Something that is prudent is “marked by wisdom or judiciousness” (Webster’s).  We know from the Proverbs that fear of God is the beginning of wisdom.  We also know that we can only gain wisdom of God through daily study of His word, daily time with Him in prayer, and concsious knowledge on our part that we really don’t know anything at all when compared with God’s wisdom.  So, is our action wise according to the dictates laid out by God, according to His goals for a Christian’s life?

Practical things are “manifested in action, not theoretical or ideal.”  They are “capable of being put to use or account/ useful” (Webster’s).  It can be so easy to get caught up in our own thoughts all the time, wondering or complaining about how things should be instead of taking care of how things are.  But, practical actions are more likely to point outward, to think of others instead of just the self.  It’s all very easy to say to ourselves that we love other people.  It is another thing altogether to serve food in a soup kitchen or volunteer for a community group or bake dinner for the older neighbor who lives next door.  Again, Jesus helped define what was practical during His ministry, often to the shock of the “more religious” Pharisees, who could not see the holiness of some of His actions because they could not see past their own rigidly-defined religion.  For example, they did not understand how unclean things like utensils used to eat on the outside do not make a person unclean on the inside.

It’s often been said to count to ten before speaking when you are angry.  I like this idea of taking time to ask myself three questions before I take an action or say something I may otherwise regret.  I especially love the way that God works for the good the things that happen in our lives.  Just as I am learning to live without worry, God gives me something positive to think about to make my “moment-living” even more productive from a Christian perspective.  Thank you, Jesus!

Posted in Christianity, Love

Living the Fruit of the Spirit

As I sat in Bible class on Sunday morning, listening as others were picking out what they had found of note in the previous week’s reading of Galatians, a couple of pretty powerful conclusions came to me.
The first began as I looked at the footnote in my NASB for the phrase “the righteous man will live by faith,” which said that what was meant here was actually closer to the word “faithfulness.”
Now, faith and faithfulness, I believe, are two entirely different animals. In our venacular, we tend to equate the word faith with belief, which implies just believing that Christ is risen is sufficient for salvation. But faithfulness means something beyond mere belief. Faithfulness
is more like believing by doing. Aha. Now, we have a problem. If I must believe by doing in order to be redeemed, then do my actions and not grace save me? Perhaps a better definition of faithfulness might be belief through being.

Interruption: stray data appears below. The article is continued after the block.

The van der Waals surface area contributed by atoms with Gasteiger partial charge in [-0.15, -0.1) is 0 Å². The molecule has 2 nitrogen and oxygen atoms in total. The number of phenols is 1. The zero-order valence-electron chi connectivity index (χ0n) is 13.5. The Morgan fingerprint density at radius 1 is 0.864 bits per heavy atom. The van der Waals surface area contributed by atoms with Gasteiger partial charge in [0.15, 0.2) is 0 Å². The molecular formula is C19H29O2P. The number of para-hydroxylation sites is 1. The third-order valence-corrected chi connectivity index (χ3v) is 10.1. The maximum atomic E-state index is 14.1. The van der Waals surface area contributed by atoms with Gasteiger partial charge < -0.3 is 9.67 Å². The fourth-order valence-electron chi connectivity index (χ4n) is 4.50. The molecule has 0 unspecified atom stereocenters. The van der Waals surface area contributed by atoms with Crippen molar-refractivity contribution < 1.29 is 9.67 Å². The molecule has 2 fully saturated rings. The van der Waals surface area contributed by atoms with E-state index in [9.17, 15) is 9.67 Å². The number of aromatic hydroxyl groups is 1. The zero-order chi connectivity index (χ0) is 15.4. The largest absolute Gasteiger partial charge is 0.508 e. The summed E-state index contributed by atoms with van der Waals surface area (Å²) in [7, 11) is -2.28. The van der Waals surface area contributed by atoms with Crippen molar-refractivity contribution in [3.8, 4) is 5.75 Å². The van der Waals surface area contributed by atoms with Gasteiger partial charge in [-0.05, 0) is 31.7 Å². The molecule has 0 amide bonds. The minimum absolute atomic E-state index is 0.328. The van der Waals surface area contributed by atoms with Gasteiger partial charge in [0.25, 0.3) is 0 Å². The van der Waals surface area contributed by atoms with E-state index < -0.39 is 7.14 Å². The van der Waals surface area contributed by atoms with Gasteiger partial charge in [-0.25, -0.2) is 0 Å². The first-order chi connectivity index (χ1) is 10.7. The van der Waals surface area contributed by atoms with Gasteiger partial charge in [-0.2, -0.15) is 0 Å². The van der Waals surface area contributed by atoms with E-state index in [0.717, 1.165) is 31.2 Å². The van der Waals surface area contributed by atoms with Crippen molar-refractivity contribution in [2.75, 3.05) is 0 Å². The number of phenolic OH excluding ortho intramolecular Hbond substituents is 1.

Let me explain.
The second grand conclusion I discovered Sunday was the fact that the fruits of the Spirit listed in Galatians 5:22-23 are actually the “fruit” of the Spirit. Singular, not plural, implying a crop or harvest of something. Once redeemed, the one who lives in faithfulness is seeking to be one who embodies all of the characteristics of Galatians 5:22-23. This is a state of being, fostered by the indwelling Spirit, redeemed upon inevitable failure by the grace of Christ.
Which brings us to the question of legalism. When Christ said his yoke was light, I believe he meant in comparison to the yoke of fulfillment which constituted Jewish religion at that time. The Talmud (as opposed to the Torah, upon which our modern OT cannon is based), which elaborated on the items of Deuteronomy and Leviticus, had grown to include so many items, that I am sure living up to its mandates would be something like living in the mind of a person with OCD. Wash hands so many times before touching this, step on a crack, break your mother’s back. That sort of thing.
When Christ proposed to lift the yoke of this kind of living, He could not have meant that living
would suddenly be easier. How is it a lighter yoke to be loving, joyful, peaceful, patient, kind, good, faithful, meek and in control of the self–all the time? It is lighter, perhaps, in that instead of following a distinct set of rules, the freedom of salvation means the freedom to be, not do. The actions that happen as a result of being are much lighter than actions required from a list of doing.
I think the Western mind may have a problem with this concept that believing still requires doing because we do not wrap our minds around the concept of dualities. There’s a little bit of the feminine in the masculine and vice versa. We all have good and evil. Being is more than just believing, even though our actions, ultimately, are not what save us. When Christ, and subsequently Paul, smashed the legalistic requirements of salvation, they opened the door to a way of life that embodied more than any written law. Living the law of Christ is very different from living the Talmud. It is much more challenging, but it is also freeing because, as the Nicole Nordemann song reminds us–“His mercies are new every morning.” No matter how often we fall, as long as we sincerely repent, Christ helps us rise to begin again.